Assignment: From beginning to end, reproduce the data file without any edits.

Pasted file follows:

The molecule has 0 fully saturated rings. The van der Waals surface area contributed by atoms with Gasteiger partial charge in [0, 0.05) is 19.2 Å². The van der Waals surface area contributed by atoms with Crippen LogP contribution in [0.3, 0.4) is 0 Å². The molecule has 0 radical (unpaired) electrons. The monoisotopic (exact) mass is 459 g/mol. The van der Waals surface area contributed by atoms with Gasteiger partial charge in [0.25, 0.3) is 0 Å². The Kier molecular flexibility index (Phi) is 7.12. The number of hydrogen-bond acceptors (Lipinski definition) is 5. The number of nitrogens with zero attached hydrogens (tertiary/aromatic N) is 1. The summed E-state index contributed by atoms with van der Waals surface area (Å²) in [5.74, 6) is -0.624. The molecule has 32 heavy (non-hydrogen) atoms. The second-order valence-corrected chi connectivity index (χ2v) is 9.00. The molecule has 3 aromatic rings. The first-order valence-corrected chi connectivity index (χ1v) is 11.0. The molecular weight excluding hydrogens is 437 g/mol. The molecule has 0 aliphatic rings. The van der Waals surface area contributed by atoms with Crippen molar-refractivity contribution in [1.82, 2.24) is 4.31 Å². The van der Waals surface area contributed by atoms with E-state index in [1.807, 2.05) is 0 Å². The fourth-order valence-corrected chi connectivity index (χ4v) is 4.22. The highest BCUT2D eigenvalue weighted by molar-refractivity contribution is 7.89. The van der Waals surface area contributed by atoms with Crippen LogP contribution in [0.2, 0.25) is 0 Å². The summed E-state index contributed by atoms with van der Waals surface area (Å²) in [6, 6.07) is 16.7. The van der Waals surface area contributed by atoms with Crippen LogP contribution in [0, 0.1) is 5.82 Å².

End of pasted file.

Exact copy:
The molecule has 0 fully saturated rings. The van der Waals surface area contributed by atoms with Gasteiger partial charge in [0, 0.05) is 19.2 Å². The van der Waals surface area contributed by atoms with Crippen LogP contribution in [0.3, 0.4) is 0 Å². The molecule has 0 radical (unpaired) electrons. The monoisotopic (exact) mass is 459 g/mol. The van der Waals surface area contributed by atoms with Gasteiger partial charge in [0.25, 0.3) is 0 Å². The Kier molecular flexibility index (Phi) is 7.12. The number of hydrogen-bond acceptors (Lipinski definition) is 5. The number of nitrogens with zero attached hydrogens (tertiary/aromatic N) is 1. The summed E-state index contributed by atoms with van der Waals surface area (Å²) in [5.74, 6) is -0.624. The molecule has 32 heavy (non-hydrogen) atoms. The second-order valence-corrected chi connectivity index (χ2v) is 9.00. The molecule has 3 aromatic rings. The first-order valence-corrected chi connectivity index (χ1v) is 11.0. The molecular weight excluding hydrogens is 437 g/mol. The molecule has 0 aliphatic rings. The van der Waals surface area contributed by atoms with Crippen molar-refractivity contribution in [1.82, 2.24) is 4.31 Å². The van der Waals surface area contributed by atoms with E-state index in [1.807, 2.05) is 0 Å². The fourth-order valence-corrected chi connectivity index (χ4v) is 4.22. The highest BCUT2D eigenvalue weighted by molar-refractivity contribution is 7.89. The van der Waals surface area contributed by atoms with Crippen LogP contribution in [0.2, 0.25) is 0 Å². The summed E-state index contributed by atoms with van der Waals surface area (Å²) in [6, 6.07) is 16.7. The van der Waals surface area contributed by atoms with Crippen LogP contribution in [0, 0.1) is 5.82 Å².